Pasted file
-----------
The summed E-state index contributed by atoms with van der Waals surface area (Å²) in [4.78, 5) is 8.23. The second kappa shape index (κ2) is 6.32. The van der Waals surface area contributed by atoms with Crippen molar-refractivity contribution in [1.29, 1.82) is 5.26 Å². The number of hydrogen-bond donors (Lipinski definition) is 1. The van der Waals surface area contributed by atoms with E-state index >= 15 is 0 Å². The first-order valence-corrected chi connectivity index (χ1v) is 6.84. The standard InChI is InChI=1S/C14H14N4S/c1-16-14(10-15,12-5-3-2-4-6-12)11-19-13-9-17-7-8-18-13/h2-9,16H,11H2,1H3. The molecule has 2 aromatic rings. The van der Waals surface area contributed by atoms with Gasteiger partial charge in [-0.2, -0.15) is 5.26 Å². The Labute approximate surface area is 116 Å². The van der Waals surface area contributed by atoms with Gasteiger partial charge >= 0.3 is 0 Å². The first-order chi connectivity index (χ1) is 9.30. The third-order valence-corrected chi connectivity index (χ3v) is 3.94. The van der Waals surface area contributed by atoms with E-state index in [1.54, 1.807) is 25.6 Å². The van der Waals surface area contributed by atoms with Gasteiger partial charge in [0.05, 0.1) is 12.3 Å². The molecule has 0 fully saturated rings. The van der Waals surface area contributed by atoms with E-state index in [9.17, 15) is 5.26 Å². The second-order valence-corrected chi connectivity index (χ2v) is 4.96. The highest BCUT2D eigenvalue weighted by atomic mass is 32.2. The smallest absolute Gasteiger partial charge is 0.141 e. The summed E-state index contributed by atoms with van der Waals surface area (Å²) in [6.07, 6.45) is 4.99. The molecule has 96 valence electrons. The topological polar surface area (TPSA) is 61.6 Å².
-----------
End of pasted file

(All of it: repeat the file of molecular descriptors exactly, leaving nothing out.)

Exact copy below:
The summed E-state index contributed by atoms with van der Waals surface area (Å²) in [4.78, 5) is 8.23. The second kappa shape index (κ2) is 6.32. The van der Waals surface area contributed by atoms with Crippen molar-refractivity contribution in [1.29, 1.82) is 5.26 Å². The number of hydrogen-bond donors (Lipinski definition) is 1. The van der Waals surface area contributed by atoms with E-state index >= 15 is 0 Å². The first-order valence-corrected chi connectivity index (χ1v) is 6.84. The standard InChI is InChI=1S/C14H14N4S/c1-16-14(10-15,12-5-3-2-4-6-12)11-19-13-9-17-7-8-18-13/h2-9,16H,11H2,1H3. The molecule has 2 aromatic rings. The van der Waals surface area contributed by atoms with Gasteiger partial charge in [-0.2, -0.15) is 5.26 Å². The Labute approximate surface area is 116 Å². The van der Waals surface area contributed by atoms with Gasteiger partial charge >= 0.3 is 0 Å². The first-order chi connectivity index (χ1) is 9.30. The third-order valence-corrected chi connectivity index (χ3v) is 3.94. The van der Waals surface area contributed by atoms with E-state index in [1.54, 1.807) is 25.6 Å². The van der Waals surface area contributed by atoms with Gasteiger partial charge in [0.05, 0.1) is 12.3 Å². The molecule has 0 fully saturated rings. The van der Waals surface area contributed by atoms with E-state index in [9.17, 15) is 5.26 Å². The second-order valence-corrected chi connectivity index (χ2v) is 4.96. The highest BCUT2D eigenvalue weighted by atomic mass is 32.2. The smallest absolute Gasteiger partial charge is 0.141 e. The summed E-state index contributed by atoms with van der Waals surface area (Å²) in [6.07, 6.45) is 4.99. The molecule has 96 valence electrons. The topological polar surface area (TPSA) is 61.6 Å².